Time: 95 Minutes
Age Rating: Violence & Offensive Language
Keanu Reeves as Detective 2nd Grade Tom Ludlow
Hugh Laurie as Captain James Biggs
Chris Evans as Detective Paul “Disco” Diskant
Forest Whitaker as Captain Jack Wander
Naomie Harris as Linda Washington
John Corbett as Detective Dante Demille
Cedric the Entertainer as Winston AKA “Scribble”
Jay Mohr as Sergeant Michael “Mike” Clady
Terry Crews as Detective 2nd Grade Terrence Washington
Common as “Coates”
The Game as Grill
Director: David Ayer
Tom Ludlow (Keanu Reeves), a veteran member of the LAPD, is still mourning the loss of his wife and trying to navigate through a world that does not make much sense anymore. When evidence implicates him in the death of a fellow officer, Ludlow begins to question the loyalties of everyone around him.
I went into Street Kings not really knowing what to expect, despite the cast and the director. I wouldn’t go so far as to say that David Ayer is a hit or miss filmmaker given there’s only one movie of his I don’t really like, but only a couple of his movies I would consider great. Street Kings is by no means a great movie and it’s not really that great, but I had fun with it, and it was better than I expected it to be.
Street Kings is a standard crime thriller movie featuring dirty cops and police corruption, you’ve seen many of these types of movies, and many that have been done much better for sure (like L.A. Confidential or the David Ayer written Training Day). The writing is not the best, some of the characters are rather 2 dimensional, the first act was messy, some of the dialogue is just rather silly, and while I wouldn’t call the plot predictable, it was quite familiar. To be fair on Ayer’s part however, he didn’t actually write the script to this movie. With all that being said, Street Kings is reasonably entertaining for what it is, and doesn’t really have a dull moment (aside from the aforementioned first act). The plot wasn’t entirely riveting, but it was engaging enough for me to pay attention to everything that was happening right to the very end. It was around an hour and 50 minutes, and that was just about the right length for the movie.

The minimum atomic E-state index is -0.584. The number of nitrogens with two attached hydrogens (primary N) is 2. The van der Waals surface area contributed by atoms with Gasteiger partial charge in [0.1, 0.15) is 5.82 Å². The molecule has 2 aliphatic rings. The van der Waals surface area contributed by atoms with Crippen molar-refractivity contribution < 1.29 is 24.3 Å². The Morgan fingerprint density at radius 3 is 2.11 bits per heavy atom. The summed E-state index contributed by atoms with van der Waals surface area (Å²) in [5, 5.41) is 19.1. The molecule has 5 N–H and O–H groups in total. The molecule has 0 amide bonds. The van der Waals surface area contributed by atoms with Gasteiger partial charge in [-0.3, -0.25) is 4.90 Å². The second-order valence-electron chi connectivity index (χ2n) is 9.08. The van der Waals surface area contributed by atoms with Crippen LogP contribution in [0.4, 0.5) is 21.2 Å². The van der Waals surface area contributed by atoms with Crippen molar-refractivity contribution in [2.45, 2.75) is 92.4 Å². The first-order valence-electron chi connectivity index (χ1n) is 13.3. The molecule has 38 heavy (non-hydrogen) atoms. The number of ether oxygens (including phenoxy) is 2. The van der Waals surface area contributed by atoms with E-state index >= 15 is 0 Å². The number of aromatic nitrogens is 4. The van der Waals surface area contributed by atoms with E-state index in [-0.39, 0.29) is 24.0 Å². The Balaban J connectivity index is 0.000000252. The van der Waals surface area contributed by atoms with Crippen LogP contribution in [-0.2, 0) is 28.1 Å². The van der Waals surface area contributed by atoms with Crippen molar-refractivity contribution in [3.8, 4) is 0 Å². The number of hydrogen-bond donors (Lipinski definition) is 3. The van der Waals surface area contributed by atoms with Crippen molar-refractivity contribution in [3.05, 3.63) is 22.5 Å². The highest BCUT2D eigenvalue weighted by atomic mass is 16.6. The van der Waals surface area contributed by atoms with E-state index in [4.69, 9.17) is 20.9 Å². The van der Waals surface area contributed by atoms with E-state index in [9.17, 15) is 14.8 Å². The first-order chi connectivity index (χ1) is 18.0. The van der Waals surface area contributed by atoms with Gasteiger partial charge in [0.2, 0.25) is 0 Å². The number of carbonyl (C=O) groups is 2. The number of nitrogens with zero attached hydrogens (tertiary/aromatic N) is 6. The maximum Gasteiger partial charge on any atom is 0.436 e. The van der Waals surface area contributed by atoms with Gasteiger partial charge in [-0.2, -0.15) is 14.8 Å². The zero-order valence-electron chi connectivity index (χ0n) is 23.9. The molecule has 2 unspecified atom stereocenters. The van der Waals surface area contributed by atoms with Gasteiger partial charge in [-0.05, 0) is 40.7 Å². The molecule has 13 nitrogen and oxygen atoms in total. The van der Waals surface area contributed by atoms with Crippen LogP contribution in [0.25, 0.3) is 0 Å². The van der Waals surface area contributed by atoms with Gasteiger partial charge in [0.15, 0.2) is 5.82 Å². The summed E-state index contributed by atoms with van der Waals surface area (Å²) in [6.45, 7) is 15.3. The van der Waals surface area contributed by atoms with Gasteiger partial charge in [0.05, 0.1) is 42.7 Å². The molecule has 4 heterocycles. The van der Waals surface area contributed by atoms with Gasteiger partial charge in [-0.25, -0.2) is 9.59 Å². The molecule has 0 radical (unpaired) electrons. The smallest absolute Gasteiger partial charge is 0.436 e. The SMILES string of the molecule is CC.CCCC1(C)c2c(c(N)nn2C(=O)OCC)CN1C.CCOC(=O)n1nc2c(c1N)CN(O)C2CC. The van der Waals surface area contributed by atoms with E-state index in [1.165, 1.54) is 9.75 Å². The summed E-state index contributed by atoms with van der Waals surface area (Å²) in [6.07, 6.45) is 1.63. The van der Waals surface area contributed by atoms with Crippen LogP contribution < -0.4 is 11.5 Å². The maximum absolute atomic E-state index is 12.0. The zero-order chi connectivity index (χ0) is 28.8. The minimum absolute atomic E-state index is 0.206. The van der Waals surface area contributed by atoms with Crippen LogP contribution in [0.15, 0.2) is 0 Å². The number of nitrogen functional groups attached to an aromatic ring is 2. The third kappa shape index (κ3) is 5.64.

This movie actually has a pretty good cast all around. Keanu Reeves is in one of his more grittier and darker roles as the protagonist, and he performs pretty well. His character is yet another antihero alcoholic police detective who is a loose cannon who does his job his own way, and he doesn’t play by the rules, so nothing really new especially when it comes to crime thrillers. But Reeves does his part, and as to be expected, he excels in the action scenes. The supporting cast that includes Forest Whitaker, Chris Evans (who especially shares some good on screen chemistry with Keanu), and Naomie Harris all play their parts well. Hugh Laurie is also good in his scenes as the Captain of Internal Affairs but he’s barely in the movie, he doesn’t really do much by the end of the story, so his inclusion felt rather pointless.
You can definitely tell that it’s a David Ayer movie from beginning to end, and overall it was directed pretty well. When it comes to gritty crime stories, Ayer is pretty good at representing that side in movies, and Street Kings is no exception. This is an action movie, and the action is filmed really well and stylish, with some entertaining set pieces. So at the very least, it’s worth watching just as an action movie.
Street Kings is nothing special or memorable and it does have a number of issues for sure, but it was rather entertaining and much better than I thought it would be (at least compared to some of the reactions to it that I saw). It is elevated by David Ayer’s direction, some solid performances from the talented cast and featured some really good action. So it might be worth a watch if you’re interested in it.